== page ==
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Double-dated newspapers: the Julian and Gregorian calendars…

london_gazette_issue_1601If you have some 1600’s newspapers in your collection you may have a few with dates showing years as “1683/4″ or 1686/7”, or perhaps you have a few issues from a single year where a later date has an issue number lower than an earlier date, and you’ve wondered “how could this be?” Well, it’s due to the calendar, or more specifically which calendar was in use at the time.

Although the differences between the older Julian calendar and our current Gregorian calendar are many and very complicated and can be understood by visiting this site [1], the short answer is that in the latter part of the 17th century  & a portion of the 18th century both calendars were in use in England, and the date of the issue would reflect which calendar was in use.

london_gazette_issue_1602The new year of the older Julian calendar began on March 21, so an issue dated March 17, 1675 would be followed by the next weekly issue dated March 24, 1676.¬† This would also mean that an issue dated December 31, 1675 would be followed by an issue dated January 7,1675. This was how the London Gazette dated it’s issues for much of the 17th and early 18th centuries. At first glance one would think that the issue of Jan. 7, 1675 was older than one dated December 31, 1675, but the opposite was true.

observator_double_datedOther titles were a bit more helpful in noting the year of publication by dating issues from January 1 thru March 20 with a double-dated year such as “1684/5” or “1686/7” so the reader would know that it was from the year 1684 under the Julian calendar, or 1685 under the Gregorian calendar.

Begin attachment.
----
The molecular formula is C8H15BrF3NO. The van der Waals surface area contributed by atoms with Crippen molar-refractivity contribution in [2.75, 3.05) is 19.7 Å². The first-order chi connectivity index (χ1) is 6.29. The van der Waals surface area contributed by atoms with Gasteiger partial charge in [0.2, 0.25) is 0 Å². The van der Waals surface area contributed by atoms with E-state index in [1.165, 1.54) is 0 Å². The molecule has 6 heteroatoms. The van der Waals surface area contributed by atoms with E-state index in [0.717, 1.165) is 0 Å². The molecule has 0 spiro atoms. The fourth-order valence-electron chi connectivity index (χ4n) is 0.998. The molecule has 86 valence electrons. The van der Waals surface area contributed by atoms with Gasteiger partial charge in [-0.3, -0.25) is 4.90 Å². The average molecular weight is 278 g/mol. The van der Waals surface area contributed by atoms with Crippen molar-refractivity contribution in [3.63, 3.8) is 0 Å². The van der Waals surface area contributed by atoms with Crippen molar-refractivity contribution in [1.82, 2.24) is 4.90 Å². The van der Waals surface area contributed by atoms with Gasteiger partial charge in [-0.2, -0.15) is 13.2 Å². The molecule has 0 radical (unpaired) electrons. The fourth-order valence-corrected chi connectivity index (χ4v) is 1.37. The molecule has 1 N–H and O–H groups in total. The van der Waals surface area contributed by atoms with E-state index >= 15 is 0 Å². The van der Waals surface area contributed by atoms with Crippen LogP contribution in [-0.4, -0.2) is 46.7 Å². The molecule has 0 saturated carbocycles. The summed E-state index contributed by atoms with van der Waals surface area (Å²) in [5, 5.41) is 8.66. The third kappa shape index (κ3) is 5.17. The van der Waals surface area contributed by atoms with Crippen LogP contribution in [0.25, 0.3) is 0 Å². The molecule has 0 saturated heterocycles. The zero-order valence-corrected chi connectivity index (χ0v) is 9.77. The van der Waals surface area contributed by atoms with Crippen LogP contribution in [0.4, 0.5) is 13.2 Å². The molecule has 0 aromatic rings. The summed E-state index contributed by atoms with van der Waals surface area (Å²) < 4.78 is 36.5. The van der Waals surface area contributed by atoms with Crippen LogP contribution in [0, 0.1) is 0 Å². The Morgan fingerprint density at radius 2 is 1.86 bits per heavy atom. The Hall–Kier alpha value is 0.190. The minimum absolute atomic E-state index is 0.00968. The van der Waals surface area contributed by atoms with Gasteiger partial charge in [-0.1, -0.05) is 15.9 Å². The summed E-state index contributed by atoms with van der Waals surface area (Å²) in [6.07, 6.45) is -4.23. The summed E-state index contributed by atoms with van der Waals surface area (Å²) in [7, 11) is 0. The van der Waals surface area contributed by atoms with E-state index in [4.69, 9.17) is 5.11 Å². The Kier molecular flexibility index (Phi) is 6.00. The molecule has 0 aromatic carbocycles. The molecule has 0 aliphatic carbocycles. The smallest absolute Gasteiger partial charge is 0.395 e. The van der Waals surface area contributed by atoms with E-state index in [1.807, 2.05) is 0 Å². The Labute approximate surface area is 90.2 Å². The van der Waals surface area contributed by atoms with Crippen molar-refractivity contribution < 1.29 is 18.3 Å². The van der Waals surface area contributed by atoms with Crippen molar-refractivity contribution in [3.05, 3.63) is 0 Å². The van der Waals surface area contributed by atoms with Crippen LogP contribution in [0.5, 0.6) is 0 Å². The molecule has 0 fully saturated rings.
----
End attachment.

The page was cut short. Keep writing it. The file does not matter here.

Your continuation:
Some American newspapers of the 18th century have similar double dates, but by the beginning of the 19th century–if not reasonably before–newspapers had converted exclusively to the Gregorian calendar. The same was true with most of the Western world, while other portions of the globe adopted the Gregorian dating system much later.

Hopefully this answers a few questions  you have had. Be in touch if we can be more helpful!

1 Comment (Open | Close)

1 Comment To "Double-dated newspapers: the Julian and Gregorian calendars…"

#1 Comment By Jeremy D’Entremont On 03/31/2011 @ 6:01 pm

Just found this interesting blog as I try to solve a riddle related to the Julian and Gregorian calendars. I’m wondering which calendar the Boston News-Letter was using in 1720. Specifically, I’m trying to figure out if a report of a pirate attack on a ship coming from Ireland, reported as July 17, 1720, in the News-Letter a few weeks later, could possibly be July 17 under the new (Gregorian) calendar. This is very important to a book I’m writing. Thanks for any info you might be able to provide!